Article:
It happened on the last climb, seven miles into an eight-mile trail run. That whiff of magic, a wave cresting beneath me, tumblers falling into place.
I’ve been running new trails with new people lately, and frankly they’ve been kicking my butt. Where my runs used to be relatively flat at 3,000 feet above sea level, they now often climb 600 to 1,600 feet over the course of 4 to 10 miles—starting from 5,000 feet. I’m working hard just to keep up, and more than a few times I’ve had to beg off and walk up a steep, rocky, stair-stepping incline.
But this day, five weeks after my first foray into this new running world, I was able to run and converse throughout the run. Facing the final climb of the day—a half mile I had walked up a week earlier—my training buddy offered me the lead, and I kept a steady cadence (if slow pace) as we powered up.
Nearing the top is where it happened. Two women on mountain bikes coming down the trail pulled over to let us pass on the narrow single-track, and I picked it up a bit to get by quickly. My feet flitted across a rough section, I leaped sideways to a solid footplant, one powerful push-off lead to another, steps coming smoothly, instinctively—and suddenly I was flying up the rest of the hill, accelerating effortlessly. I felt like laughing. I did dance.
We maintained the increased rhythm going over the top and down the open slope to the trailhead. The effort returned, but the pace felt right. After, we looked at our GPS splits, and they were solid, but not as impressive as they felt. That was irrelevant: I was able to do something I couldn’t just a few days ago, I had mastered this trail so that I could now dictate the pace and enjoy the ride.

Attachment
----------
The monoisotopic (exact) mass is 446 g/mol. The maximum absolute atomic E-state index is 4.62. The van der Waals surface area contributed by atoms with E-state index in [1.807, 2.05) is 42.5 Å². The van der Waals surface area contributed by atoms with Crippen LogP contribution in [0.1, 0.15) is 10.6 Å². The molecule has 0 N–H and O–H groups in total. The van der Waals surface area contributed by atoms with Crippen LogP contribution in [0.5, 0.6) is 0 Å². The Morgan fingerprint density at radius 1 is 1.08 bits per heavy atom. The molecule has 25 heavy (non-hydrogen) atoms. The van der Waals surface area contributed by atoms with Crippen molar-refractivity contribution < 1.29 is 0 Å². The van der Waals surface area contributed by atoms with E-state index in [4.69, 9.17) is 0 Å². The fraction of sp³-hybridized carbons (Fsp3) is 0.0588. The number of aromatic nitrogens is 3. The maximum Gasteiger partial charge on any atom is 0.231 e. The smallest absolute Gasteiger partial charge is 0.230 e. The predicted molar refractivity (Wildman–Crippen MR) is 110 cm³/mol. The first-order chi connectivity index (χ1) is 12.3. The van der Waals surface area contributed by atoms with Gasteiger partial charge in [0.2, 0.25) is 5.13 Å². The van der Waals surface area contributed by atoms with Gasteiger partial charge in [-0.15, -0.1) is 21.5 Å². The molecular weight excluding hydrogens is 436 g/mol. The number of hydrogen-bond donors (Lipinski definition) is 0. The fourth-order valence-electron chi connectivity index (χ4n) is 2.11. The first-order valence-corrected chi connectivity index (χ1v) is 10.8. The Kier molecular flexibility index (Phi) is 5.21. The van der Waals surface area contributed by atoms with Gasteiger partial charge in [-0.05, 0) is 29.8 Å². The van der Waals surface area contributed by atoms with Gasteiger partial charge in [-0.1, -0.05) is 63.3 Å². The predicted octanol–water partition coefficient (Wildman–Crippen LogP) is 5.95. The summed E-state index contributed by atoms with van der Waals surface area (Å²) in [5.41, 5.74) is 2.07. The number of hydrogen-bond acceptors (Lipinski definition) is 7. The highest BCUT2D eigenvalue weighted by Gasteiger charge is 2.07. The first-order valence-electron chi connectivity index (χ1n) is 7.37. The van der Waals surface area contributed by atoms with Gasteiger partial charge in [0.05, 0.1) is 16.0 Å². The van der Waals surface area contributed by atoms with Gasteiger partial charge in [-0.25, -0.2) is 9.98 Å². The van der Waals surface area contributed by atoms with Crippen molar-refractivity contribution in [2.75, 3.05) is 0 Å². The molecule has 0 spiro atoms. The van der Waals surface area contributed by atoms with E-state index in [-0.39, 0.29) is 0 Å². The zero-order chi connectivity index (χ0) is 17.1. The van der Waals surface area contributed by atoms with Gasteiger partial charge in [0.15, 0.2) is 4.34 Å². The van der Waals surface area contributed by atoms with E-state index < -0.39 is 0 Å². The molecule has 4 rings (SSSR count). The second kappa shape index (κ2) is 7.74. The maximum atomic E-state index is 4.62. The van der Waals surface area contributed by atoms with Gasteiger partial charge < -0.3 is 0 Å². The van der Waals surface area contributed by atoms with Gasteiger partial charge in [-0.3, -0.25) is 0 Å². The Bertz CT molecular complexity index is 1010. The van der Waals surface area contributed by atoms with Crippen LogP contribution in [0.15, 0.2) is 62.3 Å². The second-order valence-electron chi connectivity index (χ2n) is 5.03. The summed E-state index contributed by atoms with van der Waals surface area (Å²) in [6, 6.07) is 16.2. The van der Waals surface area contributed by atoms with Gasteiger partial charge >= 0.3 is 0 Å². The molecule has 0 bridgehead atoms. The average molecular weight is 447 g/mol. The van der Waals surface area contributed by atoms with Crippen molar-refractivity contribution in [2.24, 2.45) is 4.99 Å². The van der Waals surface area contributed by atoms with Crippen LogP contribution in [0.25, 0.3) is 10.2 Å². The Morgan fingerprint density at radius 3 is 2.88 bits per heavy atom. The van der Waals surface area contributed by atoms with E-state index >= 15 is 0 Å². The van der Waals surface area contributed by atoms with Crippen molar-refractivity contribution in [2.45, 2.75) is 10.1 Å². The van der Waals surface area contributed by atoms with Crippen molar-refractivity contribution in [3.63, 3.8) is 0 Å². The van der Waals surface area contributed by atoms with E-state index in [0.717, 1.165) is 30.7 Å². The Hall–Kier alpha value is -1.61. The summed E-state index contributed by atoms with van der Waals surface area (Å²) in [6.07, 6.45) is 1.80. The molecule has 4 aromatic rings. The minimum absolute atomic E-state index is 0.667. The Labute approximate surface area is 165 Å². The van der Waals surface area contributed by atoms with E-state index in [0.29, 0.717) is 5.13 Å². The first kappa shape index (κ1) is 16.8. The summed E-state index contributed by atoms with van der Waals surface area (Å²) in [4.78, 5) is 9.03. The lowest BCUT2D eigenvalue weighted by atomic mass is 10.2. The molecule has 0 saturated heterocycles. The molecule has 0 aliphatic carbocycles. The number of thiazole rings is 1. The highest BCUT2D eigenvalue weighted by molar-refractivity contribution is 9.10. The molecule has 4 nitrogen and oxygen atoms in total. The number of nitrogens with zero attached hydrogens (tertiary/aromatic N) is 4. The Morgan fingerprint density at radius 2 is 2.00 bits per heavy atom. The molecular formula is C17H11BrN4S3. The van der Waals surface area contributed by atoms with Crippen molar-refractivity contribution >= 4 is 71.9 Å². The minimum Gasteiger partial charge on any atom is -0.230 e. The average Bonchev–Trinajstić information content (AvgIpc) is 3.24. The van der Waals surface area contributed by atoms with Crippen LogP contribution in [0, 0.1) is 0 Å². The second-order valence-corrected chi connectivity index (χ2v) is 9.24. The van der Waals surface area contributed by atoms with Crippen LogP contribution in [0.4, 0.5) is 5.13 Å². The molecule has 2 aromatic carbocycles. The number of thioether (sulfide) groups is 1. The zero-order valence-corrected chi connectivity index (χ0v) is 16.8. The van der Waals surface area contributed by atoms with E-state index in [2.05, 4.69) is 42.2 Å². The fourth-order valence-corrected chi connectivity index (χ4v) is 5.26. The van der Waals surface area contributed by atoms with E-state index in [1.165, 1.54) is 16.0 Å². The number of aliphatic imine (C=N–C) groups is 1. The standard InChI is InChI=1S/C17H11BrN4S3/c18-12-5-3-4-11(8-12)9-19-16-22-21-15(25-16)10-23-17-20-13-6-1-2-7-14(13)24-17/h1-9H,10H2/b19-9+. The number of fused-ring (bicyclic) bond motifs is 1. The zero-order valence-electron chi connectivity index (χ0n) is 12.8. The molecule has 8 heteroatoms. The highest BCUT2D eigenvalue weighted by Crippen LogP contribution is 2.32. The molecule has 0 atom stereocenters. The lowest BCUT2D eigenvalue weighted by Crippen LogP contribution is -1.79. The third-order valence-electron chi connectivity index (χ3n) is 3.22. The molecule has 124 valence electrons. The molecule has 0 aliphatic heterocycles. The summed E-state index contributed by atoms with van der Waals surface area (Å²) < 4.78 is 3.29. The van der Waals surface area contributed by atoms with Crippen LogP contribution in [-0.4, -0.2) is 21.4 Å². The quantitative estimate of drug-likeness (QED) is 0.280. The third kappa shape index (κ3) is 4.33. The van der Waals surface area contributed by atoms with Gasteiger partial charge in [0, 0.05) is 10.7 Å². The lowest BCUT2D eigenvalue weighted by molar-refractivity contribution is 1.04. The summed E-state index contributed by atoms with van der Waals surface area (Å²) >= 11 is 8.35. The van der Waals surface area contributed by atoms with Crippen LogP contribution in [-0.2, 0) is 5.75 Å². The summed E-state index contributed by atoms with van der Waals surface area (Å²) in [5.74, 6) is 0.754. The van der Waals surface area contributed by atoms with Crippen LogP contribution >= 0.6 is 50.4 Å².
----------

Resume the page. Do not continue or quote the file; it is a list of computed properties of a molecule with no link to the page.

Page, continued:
These moments of mastery keep luring me out, run after run, year after year. They can happen on the road, track or trail, but they don’t happen by accident. My little breakthrough on the trail was a direct result of the runs where I struggled, of the mornings I woke still sore from new muscles being worked, of days of feeling blah. As Carl Jung said about dealing with problems, “We wish to hear only of unequivocal results, and completely forget that these results can only be brought about when we have ventured into and emerged again from the darkness.”
Even elites have to go through this darkness en route to growth. In his training log and analysis he shared with us, last year’s 7th-place finisher at the New York City Marathon, Scott Fauble, called this week—15 weeks away from the race but deep into miles—“Still a little blah.”
If you’re feeling blah these days because of new levels of training, take heart—it’s normal. Be patient. Be consistent. Wait for it. A touch of magic is right around the corner.
—Jonathan Beverly, Editor